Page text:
One of the things I love most about Windows Azure SQL Database (WASD) is that you don’t have many options when it comes to performance tuning. WASD makes you focus on code and design in order to maximize performance. I would estimate that 98% of all performance issues are due to sub-optimal code and database design and that is why I prefer having a platform that allows me to focus on those aspects and less on the things I often don’t control such as hardware.
In a way WASD forces you to actually think about how to solve a problem as opposed to just throwing hardware at the issue and then tossing up your hands in exasperation when performance still doesn’t improve.
Here’s one example.
When using WASD your database is limited to a transaction log size of 10GB, and any single transaction is only allowed to consume 1GB of transaction log space. I’ve looked to see if this has changed for the new Premium version of WASD but the best document I could find makes no mention of this limit on the transaction log having been changed.
You will know if you hit the 1GB limit for a single transaction because you will be greeted with error message number 40552:
Msg 40552, Level 20, State 1, Line 1
The session has been terminated because of excessive transaction log space usage. Try modifying fewer rows in a single transaction.
One common example of where my customers see this error message is when they are making changes to a column and try to alter a table that has many millions of rows. Why are they trying to do this? Well, remember that with WASD you spend a lot more of your time changing code and design. So this tends to be something that crops up for a lot of folks and causes some pain as they try to move things around.
As such I thought it was time to outline one way to get the job done.
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I’m going to use AdventureWorks2012 as my sample database, and we will assume that we want to make a change to the Sales.Currency table, modifying the CurrencyCode column from NCHAR(3) to be NCHAR(4). We will also assume that users aren’t connected during this time. In other words, you have a maintenance window in which to perform this work.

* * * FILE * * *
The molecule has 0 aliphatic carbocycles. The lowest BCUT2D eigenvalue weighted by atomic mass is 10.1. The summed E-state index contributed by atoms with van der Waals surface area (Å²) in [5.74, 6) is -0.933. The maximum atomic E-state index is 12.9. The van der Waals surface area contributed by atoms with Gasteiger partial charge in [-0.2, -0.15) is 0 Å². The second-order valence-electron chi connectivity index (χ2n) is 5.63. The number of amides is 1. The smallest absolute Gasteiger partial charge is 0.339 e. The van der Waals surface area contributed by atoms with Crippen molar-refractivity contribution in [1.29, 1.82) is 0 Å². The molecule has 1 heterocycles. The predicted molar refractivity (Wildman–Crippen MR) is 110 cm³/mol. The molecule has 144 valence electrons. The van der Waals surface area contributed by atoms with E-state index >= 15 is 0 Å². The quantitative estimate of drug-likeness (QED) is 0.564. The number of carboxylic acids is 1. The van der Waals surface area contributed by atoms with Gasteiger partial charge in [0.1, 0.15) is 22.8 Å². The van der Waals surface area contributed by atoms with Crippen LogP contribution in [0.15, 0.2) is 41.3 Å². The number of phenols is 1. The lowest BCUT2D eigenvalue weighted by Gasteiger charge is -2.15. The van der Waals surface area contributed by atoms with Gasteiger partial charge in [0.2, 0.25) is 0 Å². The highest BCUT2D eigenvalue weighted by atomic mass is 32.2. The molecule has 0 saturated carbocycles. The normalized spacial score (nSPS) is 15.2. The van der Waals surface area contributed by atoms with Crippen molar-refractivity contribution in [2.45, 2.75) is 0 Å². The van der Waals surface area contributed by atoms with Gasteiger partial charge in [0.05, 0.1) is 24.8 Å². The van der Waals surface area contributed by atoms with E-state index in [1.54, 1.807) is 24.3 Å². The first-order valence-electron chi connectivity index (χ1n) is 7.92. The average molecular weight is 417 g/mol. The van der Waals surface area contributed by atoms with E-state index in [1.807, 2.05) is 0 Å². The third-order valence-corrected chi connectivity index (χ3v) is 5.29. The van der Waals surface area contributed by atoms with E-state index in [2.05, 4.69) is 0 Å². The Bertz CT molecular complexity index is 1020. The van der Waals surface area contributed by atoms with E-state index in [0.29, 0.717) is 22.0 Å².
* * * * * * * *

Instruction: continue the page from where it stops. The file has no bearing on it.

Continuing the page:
First, create the new table, complete with the new datatype you want to use and be mindful that you need to preserve all constraints related to the original table:
CREATE TABLE [Sales].[Currency_New]
( [CurrencyCode] [nchar](4) NOT NULL,
[Name] [varchar](128) NOT NULL,
[ModifiedDate] [datetime] NOT NULL,
CONSTRAINT [PK_Currency_New_CurrencyCode] PRIMARY KEY CLUSTERED
( [CurrencyCode] ASC )
WITH (PAD_INDEX = OFF, STATISTICS_NORECOMPUTE = OFF, IGNORE_DUP_KEY = OFF,
ALLOW_ROW_LOCKS = ON, ALLOW_PAGE_LOCKS = ON) )
Then, insert your records and define your batch size. I am using 10 here in this example but you will likely want to use something larger, say 10,000 rows at a time. Back in the day when I still worked for a living I would usually do 100,000 rows as an initial batch size and adjust up or down from there as needed:
DECLARE @RowsInserted INT, @InsertVolume INT
SET @RowsInserted = 1
SET @InsertVolume = 10 --Set to # of rows
WHILE @RowsInserted > 0
INSERT INTO [Sales].[Currency_New] ([CurrencyCode]
SELECT TOP (@InsertVolume)
FROM [Sales].[Currency] AS SC
LEFT JOIN [Sales].[Currency_New] AS SCN
ON SC.[CurrencyCode] = SCN.[CurrencyCode]
WHERE SCN.[CurrencyCode] IS NULL
SET @RowsInserted = @@ROWCOUNT
My OCD mandates that I do a sanity check and verify the rowcounts are the same before cleaning up:
SELECT COUNT(*) FROM [Sales].[Currency]
SELECT COUNT(*) FROM [Sales].[Currency_New]
Once you are confident you have migrated your data successfully you can drop the original table:
DROP TABLE [Sales].[Currency]
Last step, rename the new table, so that users don’t have to change any code:
EXEC sp_rename '[Sales].[Currency_New]', '[Sales].[Currency]';
This method of doing work in batches isn’t a revolutionary idea. It’s been around for decades and it can be applied to other scenarios besides just altering the datatype for one column. I find that due to the constraints for things like disk space in WASD that a lot of our old tricks are very relevant again.
LIke I said earlier, the method above is just one way to get the job done. There are other methods but this one works well enough for most situations. If you don’t have a clear maintenance window and users need to stay connected to the data then you are going to need to find an alternative method to what I have outlined here. I’d also recommend that you have a copy of the original database handy, or an export, just in case you need to recover to an earlier point in the process.
The post HOW TO: ALTER TABLE in Windows Azure SQL Database Without Filling Up Your Transaction Log appeared first on SQLRockstar - Thomas LaRock.